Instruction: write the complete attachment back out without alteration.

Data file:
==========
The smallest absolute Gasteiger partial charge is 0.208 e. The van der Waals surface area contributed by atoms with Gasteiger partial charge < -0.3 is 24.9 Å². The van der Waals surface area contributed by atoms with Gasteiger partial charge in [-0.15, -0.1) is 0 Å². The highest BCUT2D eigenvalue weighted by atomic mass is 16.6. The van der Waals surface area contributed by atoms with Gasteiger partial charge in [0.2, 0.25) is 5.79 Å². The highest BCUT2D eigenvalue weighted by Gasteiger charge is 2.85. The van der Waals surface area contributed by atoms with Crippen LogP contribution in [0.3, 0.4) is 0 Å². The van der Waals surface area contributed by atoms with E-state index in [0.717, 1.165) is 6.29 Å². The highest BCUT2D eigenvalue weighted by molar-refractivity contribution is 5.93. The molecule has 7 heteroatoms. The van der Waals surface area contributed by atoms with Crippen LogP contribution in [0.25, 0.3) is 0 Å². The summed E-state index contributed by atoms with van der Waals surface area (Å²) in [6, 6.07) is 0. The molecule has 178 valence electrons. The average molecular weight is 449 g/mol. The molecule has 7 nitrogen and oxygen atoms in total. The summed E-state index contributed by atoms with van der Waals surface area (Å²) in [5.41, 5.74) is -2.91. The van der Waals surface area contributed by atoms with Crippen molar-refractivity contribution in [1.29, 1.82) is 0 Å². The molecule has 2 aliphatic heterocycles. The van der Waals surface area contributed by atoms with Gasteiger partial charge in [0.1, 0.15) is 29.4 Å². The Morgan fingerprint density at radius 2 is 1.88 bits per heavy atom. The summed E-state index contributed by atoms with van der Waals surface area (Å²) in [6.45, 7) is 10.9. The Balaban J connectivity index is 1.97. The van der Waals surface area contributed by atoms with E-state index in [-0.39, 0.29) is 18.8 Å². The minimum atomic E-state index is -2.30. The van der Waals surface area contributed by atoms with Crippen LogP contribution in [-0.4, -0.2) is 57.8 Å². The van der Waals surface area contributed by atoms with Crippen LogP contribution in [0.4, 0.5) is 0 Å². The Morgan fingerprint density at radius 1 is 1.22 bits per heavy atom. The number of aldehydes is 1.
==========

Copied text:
The smallest absolute Gasteiger partial charge is 0.208 e. The van der Waals surface area contributed by atoms with Gasteiger partial charge < -0.3 is 24.9 Å². The van der Waals surface area contributed by atoms with Gasteiger partial charge in [-0.15, -0.1) is 0 Å². The highest BCUT2D eigenvalue weighted by atomic mass is 16.6. The van der Waals surface area contributed by atoms with Gasteiger partial charge in [0.2, 0.25) is 5.79 Å². The highest BCUT2D eigenvalue weighted by Gasteiger charge is 2.85. The van der Waals surface area contributed by atoms with Crippen LogP contribution in [0.3, 0.4) is 0 Å². The van der Waals surface area contributed by atoms with E-state index in [0.717, 1.165) is 6.29 Å². The highest BCUT2D eigenvalue weighted by molar-refractivity contribution is 5.93. The molecule has 7 heteroatoms. The van der Waals surface area contributed by atoms with Crippen LogP contribution in [0.25, 0.3) is 0 Å². The summed E-state index contributed by atoms with van der Waals surface area (Å²) in [6, 6.07) is 0. The molecule has 178 valence electrons. The average molecular weight is 449 g/mol. The molecule has 7 nitrogen and oxygen atoms in total. The summed E-state index contributed by atoms with van der Waals surface area (Å²) in [5.41, 5.74) is -2.91. The van der Waals surface area contributed by atoms with Crippen molar-refractivity contribution in [1.29, 1.82) is 0 Å². The molecule has 2 aliphatic heterocycles. The van der Waals surface area contributed by atoms with Gasteiger partial charge in [0.1, 0.15) is 29.4 Å². The Morgan fingerprint density at radius 2 is 1.88 bits per heavy atom. The summed E-state index contributed by atoms with van der Waals surface area (Å²) in [6.45, 7) is 10.9. The Balaban J connectivity index is 1.97. The van der Waals surface area contributed by atoms with E-state index in [-0.39, 0.29) is 18.8 Å². The minimum atomic E-state index is -2.30. The van der Waals surface area contributed by atoms with Crippen LogP contribution in [-0.4, -0.2) is 57.8 Å². The van der Waals surface area contributed by atoms with Crippen LogP contribution in [0.4, 0.5) is 0 Å². The Morgan fingerprint density at radius 1 is 1.22 bits per heavy atom. The number of aldehydes is 1.